Judas had a weakness for money, and that weakness got the best of him.  Satan used it to tempt him into doing the unthinkable (betraying Jesus, whom he had followed closely for three years).  This is how the devil “put it into the heart of Judas” to do such a heinous thing.  All for a bag of silver coins.  The bait is taken.  Jesus even gives Judas one last out in offering up the morsel of wine-soaked bread to be eaten by the one who would betray Christ.  Note that John once more carefully identifies the betrayer: “So when he had dipped the morsel, he gave it to Judas, the son of Simon Iscariot.  Then after he had taken the morsel, Satan entered into him.  Jesus said to him, ‘What you are going to do, do quickly” (John 13:26b-27, ESV).

Bait swallowed.  Hook set.  Reel him in. 

Judas did not learn the lesson Peter had when walking on the water.  Take your eyes off Christ, and you will drown.  Judas had let Satan tempt him to a horrible fate.  Before he knew it, he was in the rip current, violently pulled away from the safety of the shoreline, unable to fight against the current and never quite turning away and swimming out to the safety of salvation in Christ.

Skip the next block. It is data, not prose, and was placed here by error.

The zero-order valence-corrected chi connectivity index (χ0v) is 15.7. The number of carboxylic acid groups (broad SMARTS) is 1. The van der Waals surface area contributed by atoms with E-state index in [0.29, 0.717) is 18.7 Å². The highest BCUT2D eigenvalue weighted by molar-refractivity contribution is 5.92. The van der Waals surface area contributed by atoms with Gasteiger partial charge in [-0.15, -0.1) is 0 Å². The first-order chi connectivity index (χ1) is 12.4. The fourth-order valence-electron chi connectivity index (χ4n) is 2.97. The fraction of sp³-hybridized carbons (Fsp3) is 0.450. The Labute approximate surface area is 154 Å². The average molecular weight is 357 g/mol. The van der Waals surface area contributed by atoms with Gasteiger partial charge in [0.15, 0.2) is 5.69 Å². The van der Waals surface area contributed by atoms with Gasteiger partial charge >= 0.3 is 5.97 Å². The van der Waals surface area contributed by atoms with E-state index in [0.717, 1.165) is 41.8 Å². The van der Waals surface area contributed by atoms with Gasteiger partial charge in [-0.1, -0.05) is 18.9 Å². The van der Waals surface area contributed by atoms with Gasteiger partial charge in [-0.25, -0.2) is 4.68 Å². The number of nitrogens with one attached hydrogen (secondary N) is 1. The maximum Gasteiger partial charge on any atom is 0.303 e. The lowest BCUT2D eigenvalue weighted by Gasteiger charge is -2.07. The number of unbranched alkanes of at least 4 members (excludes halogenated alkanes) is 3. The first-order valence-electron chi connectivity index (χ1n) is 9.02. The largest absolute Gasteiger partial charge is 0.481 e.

He fell for the enemy’s lie.

He did not heed the warnings.  He jumped in anyway.  And he paid the ultimate price.

He was chum.

My five-year-old loves to sing a song he learned at Sunday School: “Be careful little eyes what you see… be careful little ears what you hear…”  I think that, for we adults, that might be a good song to sing as well.  All are tempted.  Jesus endured for 40 days and nights.  Likewise, “all have sinned and fall short of the glory of God” (Romans 3:23, ESV).  None of us has hit the mark.  And God knows it.  That’s why He sent His Son Jesus to die for our sins, that we may be saved.  However, we need to make sure we are focused on Jesus.  Perhaps these words of wisdom from Proverbs will help us set our gaze where it ought to be:

1 My son, do not forget my teaching,
but let your heart keep my commandments,
2 for length of days and years of life
and peace they will add to you.

3 Let not steadfast love and faithfulness forsake you;
bind them around your neck;